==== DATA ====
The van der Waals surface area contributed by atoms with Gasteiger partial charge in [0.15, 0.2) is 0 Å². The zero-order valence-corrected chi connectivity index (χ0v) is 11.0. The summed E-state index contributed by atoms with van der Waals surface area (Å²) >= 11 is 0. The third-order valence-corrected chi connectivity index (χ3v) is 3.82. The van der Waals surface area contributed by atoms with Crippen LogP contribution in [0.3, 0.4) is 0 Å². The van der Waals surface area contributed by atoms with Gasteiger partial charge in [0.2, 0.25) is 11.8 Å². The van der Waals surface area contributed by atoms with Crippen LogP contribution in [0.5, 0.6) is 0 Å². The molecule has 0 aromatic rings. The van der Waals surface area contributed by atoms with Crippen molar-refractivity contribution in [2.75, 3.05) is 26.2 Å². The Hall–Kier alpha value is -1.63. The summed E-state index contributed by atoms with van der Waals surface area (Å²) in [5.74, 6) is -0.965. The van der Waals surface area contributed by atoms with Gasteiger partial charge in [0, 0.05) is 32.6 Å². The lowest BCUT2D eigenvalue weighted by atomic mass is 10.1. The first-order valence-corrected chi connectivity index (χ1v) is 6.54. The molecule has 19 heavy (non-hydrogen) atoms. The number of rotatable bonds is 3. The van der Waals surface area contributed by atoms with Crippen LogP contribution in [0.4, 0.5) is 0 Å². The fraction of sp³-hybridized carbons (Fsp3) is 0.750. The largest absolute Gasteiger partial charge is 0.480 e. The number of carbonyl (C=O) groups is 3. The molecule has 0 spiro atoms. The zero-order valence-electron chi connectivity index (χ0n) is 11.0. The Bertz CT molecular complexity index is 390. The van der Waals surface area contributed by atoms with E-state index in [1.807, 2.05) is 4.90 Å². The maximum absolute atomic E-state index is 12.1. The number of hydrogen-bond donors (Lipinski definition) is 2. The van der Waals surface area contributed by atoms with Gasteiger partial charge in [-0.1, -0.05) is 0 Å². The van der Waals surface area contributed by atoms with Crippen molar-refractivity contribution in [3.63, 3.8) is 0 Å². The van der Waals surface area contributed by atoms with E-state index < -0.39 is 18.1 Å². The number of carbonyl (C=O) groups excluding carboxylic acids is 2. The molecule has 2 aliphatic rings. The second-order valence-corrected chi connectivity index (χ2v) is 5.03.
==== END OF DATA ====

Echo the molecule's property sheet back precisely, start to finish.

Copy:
The van der Waals surface area contributed by atoms with Gasteiger partial charge in [0.15, 0.2) is 0 Å². The zero-order valence-corrected chi connectivity index (χ0v) is 11.0. The summed E-state index contributed by atoms with van der Waals surface area (Å²) >= 11 is 0. The third-order valence-corrected chi connectivity index (χ3v) is 3.82. The van der Waals surface area contributed by atoms with Crippen LogP contribution in [0.3, 0.4) is 0 Å². The van der Waals surface area contributed by atoms with Gasteiger partial charge in [0.2, 0.25) is 11.8 Å². The van der Waals surface area contributed by atoms with Crippen LogP contribution in [0.5, 0.6) is 0 Å². The molecule has 0 aromatic rings. The van der Waals surface area contributed by atoms with Crippen molar-refractivity contribution in [2.75, 3.05) is 26.2 Å². The Hall–Kier alpha value is -1.63. The summed E-state index contributed by atoms with van der Waals surface area (Å²) in [5.74, 6) is -0.965. The van der Waals surface area contributed by atoms with Gasteiger partial charge in [0, 0.05) is 32.6 Å². The lowest BCUT2D eigenvalue weighted by atomic mass is 10.1. The first-order valence-corrected chi connectivity index (χ1v) is 6.54. The molecule has 19 heavy (non-hydrogen) atoms. The number of rotatable bonds is 3. The van der Waals surface area contributed by atoms with Crippen LogP contribution in [0.4, 0.5) is 0 Å². The fraction of sp³-hybridized carbons (Fsp3) is 0.750. The largest absolute Gasteiger partial charge is 0.480 e. The number of carbonyl (C=O) groups is 3. The molecule has 0 spiro atoms. The zero-order valence-electron chi connectivity index (χ0n) is 11.0. The Bertz CT molecular complexity index is 390. The van der Waals surface area contributed by atoms with E-state index in [1.807, 2.05) is 4.90 Å². The maximum absolute atomic E-state index is 12.1. The number of hydrogen-bond donors (Lipinski definition) is 2. The van der Waals surface area contributed by atoms with Gasteiger partial charge in [-0.1, -0.05) is 0 Å². The van der Waals surface area contributed by atoms with Crippen molar-refractivity contribution in [3.63, 3.8) is 0 Å². The van der Waals surface area contributed by atoms with E-state index < -0.39 is 18.1 Å². The number of carbonyl (C=O) groups excluding carboxylic acids is 2. The molecule has 2 aliphatic rings. The second-order valence-corrected chi connectivity index (χ2v) is 5.03.